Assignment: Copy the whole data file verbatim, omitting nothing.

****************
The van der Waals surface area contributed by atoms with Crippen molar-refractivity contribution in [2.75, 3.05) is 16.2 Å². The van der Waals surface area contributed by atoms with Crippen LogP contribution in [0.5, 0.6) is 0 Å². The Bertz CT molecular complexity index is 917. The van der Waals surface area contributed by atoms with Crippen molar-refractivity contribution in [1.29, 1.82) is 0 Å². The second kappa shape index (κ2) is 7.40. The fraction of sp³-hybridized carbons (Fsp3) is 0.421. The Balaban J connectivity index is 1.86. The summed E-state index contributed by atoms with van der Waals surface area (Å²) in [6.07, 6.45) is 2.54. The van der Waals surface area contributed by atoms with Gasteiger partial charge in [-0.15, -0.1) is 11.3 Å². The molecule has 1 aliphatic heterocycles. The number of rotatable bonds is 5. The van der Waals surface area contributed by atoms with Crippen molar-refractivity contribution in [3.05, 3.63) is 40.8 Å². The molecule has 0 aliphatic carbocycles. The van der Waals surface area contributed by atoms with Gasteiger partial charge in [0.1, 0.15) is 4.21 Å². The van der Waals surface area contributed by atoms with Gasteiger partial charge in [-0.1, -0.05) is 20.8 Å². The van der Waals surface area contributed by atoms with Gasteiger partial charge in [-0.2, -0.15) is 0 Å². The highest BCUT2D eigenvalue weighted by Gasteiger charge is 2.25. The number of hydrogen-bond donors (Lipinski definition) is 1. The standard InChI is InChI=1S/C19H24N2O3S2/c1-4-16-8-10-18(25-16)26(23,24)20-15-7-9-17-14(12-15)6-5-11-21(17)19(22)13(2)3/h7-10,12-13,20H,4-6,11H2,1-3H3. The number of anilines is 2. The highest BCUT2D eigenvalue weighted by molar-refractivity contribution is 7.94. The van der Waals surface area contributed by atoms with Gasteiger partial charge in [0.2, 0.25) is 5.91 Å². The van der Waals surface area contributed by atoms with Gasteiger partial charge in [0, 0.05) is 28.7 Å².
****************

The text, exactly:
The van der Waals surface area contributed by atoms with Crippen molar-refractivity contribution in [2.75, 3.05) is 16.2 Å². The van der Waals surface area contributed by atoms with Crippen LogP contribution in [0.5, 0.6) is 0 Å². The Bertz CT molecular complexity index is 917. The van der Waals surface area contributed by atoms with Crippen molar-refractivity contribution in [1.29, 1.82) is 0 Å². The second kappa shape index (κ2) is 7.40. The fraction of sp³-hybridized carbons (Fsp3) is 0.421. The Balaban J connectivity index is 1.86. The summed E-state index contributed by atoms with van der Waals surface area (Å²) in [6.07, 6.45) is 2.54. The van der Waals surface area contributed by atoms with Gasteiger partial charge in [-0.15, -0.1) is 11.3 Å². The molecule has 1 aliphatic heterocycles. The number of rotatable bonds is 5. The van der Waals surface area contributed by atoms with Crippen molar-refractivity contribution in [3.05, 3.63) is 40.8 Å². The molecule has 0 aliphatic carbocycles. The van der Waals surface area contributed by atoms with Gasteiger partial charge in [0.1, 0.15) is 4.21 Å². The van der Waals surface area contributed by atoms with Gasteiger partial charge in [-0.1, -0.05) is 20.8 Å². The van der Waals surface area contributed by atoms with Gasteiger partial charge in [-0.2, -0.15) is 0 Å². The highest BCUT2D eigenvalue weighted by Gasteiger charge is 2.25. The number of hydrogen-bond donors (Lipinski definition) is 1. The standard InChI is InChI=1S/C19H24N2O3S2/c1-4-16-8-10-18(25-16)26(23,24)20-15-7-9-17-14(12-15)6-5-11-21(17)19(22)13(2)3/h7-10,12-13,20H,4-6,11H2,1-3H3. The number of anilines is 2. The highest BCUT2D eigenvalue weighted by molar-refractivity contribution is 7.94. The van der Waals surface area contributed by atoms with Gasteiger partial charge in [0.2, 0.25) is 5.91 Å². The van der Waals surface area contributed by atoms with Gasteiger partial charge in [0, 0.05) is 28.7 Å².